During winter, when the snow was too deep to pursue them on horseback, the Red River Ojibwe and Metis hunters would often approach a group of buffalo by crawling to them on the snow, often disguised with a dun-colored cap furnished with upright ears to give the appearance of a wolf (which the buffalo did not generally fear). This disguise allowed the hunter to get close enough to take an animal at close range.
Towards spring, when the deep snow was covered with a hard crust which supported a hunter walking or crawling, it was even easier to ambush a buffalo. When the time came to strike, the buffalo would struggle to escape the hard snow crust and it was possible to easily run the helpless animals down and dispatch them – even by using a knife to do the deed if necessary.
During other times of the year, a person could ‘still hunt’ if a small amount of meat was needed. This method was something that only a skilled hunter could do. A skilled man could sneak up on a herd using stealth and cover, to approach to within gunshot range. The chief precaution necessary when hunting this way was to keep to the wind blowing your scent away from the herd. Buffalo didn’t have the best eyesight, but had a keen sense of smell and the scent of a man was enough to cause a stampede.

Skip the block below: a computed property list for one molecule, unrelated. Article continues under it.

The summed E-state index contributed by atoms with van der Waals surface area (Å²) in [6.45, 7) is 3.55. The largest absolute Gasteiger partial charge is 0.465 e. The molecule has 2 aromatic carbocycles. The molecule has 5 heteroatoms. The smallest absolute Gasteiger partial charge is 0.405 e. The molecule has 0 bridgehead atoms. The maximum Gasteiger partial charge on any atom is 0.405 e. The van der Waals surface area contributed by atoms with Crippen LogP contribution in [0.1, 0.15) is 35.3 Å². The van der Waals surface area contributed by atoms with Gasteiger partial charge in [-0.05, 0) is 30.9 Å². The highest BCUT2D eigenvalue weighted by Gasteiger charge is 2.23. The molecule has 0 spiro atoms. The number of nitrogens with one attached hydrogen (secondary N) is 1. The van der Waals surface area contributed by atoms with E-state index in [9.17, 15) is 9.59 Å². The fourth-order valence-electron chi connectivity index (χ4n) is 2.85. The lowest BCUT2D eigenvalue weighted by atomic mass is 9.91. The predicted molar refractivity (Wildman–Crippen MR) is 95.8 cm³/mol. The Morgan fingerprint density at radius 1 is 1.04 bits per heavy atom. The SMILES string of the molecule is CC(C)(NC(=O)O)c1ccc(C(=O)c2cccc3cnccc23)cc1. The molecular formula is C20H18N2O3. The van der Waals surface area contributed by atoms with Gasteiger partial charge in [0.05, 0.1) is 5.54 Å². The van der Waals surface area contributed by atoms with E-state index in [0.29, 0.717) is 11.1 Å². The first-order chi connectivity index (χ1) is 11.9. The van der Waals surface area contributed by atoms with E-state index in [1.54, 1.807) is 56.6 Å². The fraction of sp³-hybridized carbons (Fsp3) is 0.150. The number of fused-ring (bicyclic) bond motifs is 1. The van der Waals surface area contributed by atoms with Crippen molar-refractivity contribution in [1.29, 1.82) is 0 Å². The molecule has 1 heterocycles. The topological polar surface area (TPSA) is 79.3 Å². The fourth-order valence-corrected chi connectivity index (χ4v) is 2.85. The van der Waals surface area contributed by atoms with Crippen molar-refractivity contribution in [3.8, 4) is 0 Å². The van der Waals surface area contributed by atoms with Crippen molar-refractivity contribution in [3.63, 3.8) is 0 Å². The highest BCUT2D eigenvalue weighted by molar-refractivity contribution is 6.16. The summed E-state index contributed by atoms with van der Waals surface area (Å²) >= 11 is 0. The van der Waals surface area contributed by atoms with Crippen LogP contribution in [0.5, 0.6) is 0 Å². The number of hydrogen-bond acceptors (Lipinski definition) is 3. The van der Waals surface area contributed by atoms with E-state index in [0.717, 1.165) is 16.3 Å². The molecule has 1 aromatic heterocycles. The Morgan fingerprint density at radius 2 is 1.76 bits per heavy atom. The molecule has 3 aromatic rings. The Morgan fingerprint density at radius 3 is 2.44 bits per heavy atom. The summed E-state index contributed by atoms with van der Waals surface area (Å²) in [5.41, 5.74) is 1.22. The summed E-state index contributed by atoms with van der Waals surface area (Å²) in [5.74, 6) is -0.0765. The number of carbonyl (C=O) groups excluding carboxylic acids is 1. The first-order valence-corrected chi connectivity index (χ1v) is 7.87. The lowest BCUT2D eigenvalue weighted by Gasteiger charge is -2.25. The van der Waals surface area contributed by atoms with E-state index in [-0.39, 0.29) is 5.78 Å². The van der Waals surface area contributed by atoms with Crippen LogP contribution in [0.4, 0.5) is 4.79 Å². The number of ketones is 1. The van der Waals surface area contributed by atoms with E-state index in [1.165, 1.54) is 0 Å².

On an open plain with short grass it was almost impossible to get within 1,000 yards of a herd, but with tall grass and shrubs a good hunter could get within a hundred yards. If there were ravines and tress, a skilled man could creep to within twenty or thirty paces. When a good shot could be taken the animal would be killed. The others would run away and the hunter could process his animal.
Some hunters claimed that hunting buffalo like this was actually easier than hunting deer or pronghorns, as these animals feared a solitary man while the buffalo generally did not.
American Bison (1865). Illustrated catalogue of the Museum of Comparative Zoölogy, at Harvard College / published by order of the Legislature of Massachusetts.
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